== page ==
The Princess Mako, Niece of the Japanese Emperor Naruhito, she got married this morning in Tokyo. But without the carriages, the expansive bells and the celebrating people waving flags of the Rising Sun, as other royal weddings have accustomed us to. The princess, wearing an aqua green dress and holding a small bouquet of flowers in her hand (the only element that framed her as a bride) reached Tokyo City Hall by car, and, con a very reserved and not very solemn ceremony, signed the deed that united her with her bourgeois boyfriend Kai Komuro and took away her royal title forever. The announced press conference did not follow either: the princess was “in a strong state of anxiety” and only issued a written statement: “I realize that there are different views on our marriage. I am very sorry for the people we have disturbed. I am grateful to those who cared for us and supported us without being confused by unfounded information ».
Of course, apparently, all of this seems like the exact opposite of a fairy tale. But in modern fairy tales the way to get to live “happily ever after” is no longer what it once was. The only thing that has remained the same is the goal: to crown true love with the wedding. And that’s exactly what 30-year-old Mako did who for her plebeian love not only said goodbye to the Imperial House, but – in order to dispel any doubts about Kai the dowry hunter – it also has the severance pay of about one million and 100 thousand euros was refused which, according to the rules of the Chrysanthemum Throne, the Emperor grants the women of the Dynasty forced to leave their families in case of bourgeois marriage.
Only one princess, in fairy tales, had left the royal palace for love: Fiona di Shreck. But certainly Mako – who has been through several misadventures even before arriving at the wedding – will not go to live in a swamp with an ogre, quite the contrary. The new husband Kai, 30 years old too, is bourgeois, but above all he is a handsome young career lawyer, who studied as the princess at the Christian University of Tokyo (where they met and fell in love), and today, after others three years of study in the United States, he is about to work in a New York law firm. It is here – in Manhattan, it is assumed – that the non-imperial couple will move in after the wedding, probably living a less noble but more lively life than the one that Mako lived at home, especially in the last period.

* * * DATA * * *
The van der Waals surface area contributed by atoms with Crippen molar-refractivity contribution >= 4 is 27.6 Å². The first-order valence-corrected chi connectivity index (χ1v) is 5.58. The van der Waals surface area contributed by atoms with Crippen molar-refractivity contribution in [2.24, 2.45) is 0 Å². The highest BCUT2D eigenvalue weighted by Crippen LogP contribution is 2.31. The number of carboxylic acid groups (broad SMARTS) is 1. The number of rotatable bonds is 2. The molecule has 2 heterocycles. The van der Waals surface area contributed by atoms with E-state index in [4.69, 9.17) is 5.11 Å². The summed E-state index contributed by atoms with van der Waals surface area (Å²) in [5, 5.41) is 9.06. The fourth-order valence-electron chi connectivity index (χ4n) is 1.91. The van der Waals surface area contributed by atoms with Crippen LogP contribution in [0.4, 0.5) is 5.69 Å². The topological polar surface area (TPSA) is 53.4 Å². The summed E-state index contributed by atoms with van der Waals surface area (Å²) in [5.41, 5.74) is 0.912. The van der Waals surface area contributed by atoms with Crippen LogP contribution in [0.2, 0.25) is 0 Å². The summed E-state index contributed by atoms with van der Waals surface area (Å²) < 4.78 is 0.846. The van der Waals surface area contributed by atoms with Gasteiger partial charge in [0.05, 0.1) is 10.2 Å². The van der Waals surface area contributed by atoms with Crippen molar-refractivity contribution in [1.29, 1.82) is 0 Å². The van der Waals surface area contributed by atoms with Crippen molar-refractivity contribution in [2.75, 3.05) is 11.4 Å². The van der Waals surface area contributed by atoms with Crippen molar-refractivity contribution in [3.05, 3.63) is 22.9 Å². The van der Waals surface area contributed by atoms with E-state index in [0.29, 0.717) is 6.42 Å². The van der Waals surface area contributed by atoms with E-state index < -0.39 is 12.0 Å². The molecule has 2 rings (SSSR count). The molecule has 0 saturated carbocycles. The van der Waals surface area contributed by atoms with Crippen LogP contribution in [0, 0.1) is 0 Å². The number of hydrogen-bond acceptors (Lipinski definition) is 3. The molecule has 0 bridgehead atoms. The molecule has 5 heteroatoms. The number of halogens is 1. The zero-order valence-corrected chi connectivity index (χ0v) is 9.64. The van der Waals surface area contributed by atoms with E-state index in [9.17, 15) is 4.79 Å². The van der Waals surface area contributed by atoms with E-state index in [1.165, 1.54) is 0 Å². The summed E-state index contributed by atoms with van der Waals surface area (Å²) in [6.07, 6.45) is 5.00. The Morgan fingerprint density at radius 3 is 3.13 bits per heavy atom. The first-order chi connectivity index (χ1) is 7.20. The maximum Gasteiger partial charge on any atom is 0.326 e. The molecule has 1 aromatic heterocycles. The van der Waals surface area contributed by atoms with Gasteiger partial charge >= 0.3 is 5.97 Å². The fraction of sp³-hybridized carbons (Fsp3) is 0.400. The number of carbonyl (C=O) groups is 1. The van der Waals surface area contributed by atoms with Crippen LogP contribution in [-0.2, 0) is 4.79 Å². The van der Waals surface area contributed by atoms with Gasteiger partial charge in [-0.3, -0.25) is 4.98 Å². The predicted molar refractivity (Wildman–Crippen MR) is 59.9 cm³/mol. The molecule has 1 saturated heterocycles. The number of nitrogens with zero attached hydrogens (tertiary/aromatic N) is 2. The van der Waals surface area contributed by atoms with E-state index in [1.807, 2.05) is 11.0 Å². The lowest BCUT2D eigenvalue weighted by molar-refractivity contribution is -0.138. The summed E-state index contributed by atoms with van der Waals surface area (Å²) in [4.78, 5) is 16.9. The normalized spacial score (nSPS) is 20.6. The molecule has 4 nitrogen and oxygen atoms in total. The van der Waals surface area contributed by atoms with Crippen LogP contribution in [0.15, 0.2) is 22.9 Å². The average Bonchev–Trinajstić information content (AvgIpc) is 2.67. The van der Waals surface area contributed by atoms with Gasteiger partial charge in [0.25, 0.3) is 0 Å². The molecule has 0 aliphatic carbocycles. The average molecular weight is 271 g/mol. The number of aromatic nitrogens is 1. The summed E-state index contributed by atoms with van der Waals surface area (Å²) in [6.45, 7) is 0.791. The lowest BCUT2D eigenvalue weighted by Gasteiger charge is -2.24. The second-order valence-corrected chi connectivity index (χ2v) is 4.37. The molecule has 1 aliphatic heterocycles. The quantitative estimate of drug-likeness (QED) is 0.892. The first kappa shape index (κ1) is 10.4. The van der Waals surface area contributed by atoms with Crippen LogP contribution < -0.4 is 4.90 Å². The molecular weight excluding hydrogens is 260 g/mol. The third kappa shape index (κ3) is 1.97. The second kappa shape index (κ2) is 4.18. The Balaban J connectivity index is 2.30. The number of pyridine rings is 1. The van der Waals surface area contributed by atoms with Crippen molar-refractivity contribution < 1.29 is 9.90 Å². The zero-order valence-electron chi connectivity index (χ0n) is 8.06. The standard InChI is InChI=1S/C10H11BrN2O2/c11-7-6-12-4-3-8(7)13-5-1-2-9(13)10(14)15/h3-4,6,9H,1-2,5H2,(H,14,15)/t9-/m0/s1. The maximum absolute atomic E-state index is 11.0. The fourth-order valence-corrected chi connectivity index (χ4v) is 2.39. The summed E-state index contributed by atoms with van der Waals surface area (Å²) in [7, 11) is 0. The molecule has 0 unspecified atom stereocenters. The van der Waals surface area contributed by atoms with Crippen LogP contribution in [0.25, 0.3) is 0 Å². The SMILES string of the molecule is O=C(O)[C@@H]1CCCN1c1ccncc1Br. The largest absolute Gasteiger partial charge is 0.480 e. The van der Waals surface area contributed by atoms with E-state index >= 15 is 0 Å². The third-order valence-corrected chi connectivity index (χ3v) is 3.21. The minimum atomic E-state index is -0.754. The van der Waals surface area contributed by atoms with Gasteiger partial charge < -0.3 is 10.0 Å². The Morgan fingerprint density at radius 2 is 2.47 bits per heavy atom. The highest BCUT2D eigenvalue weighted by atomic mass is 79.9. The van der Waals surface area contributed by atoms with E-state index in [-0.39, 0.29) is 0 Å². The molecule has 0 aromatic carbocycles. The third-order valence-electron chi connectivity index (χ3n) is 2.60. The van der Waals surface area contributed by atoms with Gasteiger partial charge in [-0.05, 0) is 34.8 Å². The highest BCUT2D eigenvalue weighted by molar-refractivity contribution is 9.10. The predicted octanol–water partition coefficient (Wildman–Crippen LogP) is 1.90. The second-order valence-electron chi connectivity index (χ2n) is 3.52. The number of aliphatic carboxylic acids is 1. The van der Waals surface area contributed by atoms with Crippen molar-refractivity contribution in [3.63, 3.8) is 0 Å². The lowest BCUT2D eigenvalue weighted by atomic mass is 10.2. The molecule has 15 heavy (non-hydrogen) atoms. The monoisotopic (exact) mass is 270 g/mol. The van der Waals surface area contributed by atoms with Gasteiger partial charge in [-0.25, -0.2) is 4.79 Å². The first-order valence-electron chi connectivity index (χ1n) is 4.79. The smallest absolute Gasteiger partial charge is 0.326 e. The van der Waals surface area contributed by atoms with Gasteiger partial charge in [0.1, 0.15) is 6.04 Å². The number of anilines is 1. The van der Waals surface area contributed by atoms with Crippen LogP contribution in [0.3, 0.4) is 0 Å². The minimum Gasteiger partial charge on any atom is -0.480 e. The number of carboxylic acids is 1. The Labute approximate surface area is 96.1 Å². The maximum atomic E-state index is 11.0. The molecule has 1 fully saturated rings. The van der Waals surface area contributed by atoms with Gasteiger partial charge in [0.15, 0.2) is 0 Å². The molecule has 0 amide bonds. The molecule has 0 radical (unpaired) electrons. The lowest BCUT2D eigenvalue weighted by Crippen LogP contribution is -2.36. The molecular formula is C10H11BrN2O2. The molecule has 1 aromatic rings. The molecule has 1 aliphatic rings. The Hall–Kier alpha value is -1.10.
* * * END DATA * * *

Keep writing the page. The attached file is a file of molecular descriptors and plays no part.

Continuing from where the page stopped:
The last four years for her, in fact, they were not the simplest. The marriage with Kai was expected in 2017, but has been postponed several times: first due to alleged financial troubles of Kai’s mother, who to support her son’s studies would have borrowed money without ever repaying it, then due to the doubts and discontent of the imperial family. (only mother Kiko has always understood and supported this love), then the pandemic that advised against any ceremony, and finally for the post-traumatic stress disorders that have affected Mako herself. Recently, the maternal grandfather, who was hospitalized urgently a few days before the wedding, had put the marriage to be considered “cursed”.
But in the end, as always in fairy tales, true love triumphed. After a lengthy one-and-ten-hour conversation with his uncle emperor Naruhito, Mako broke the ties, and with his first passport (as a member of the imperial family so far he didn’t need it) and the new name of Mako Komuro began the life she has chosen. And we hope for her that she is always happy and content.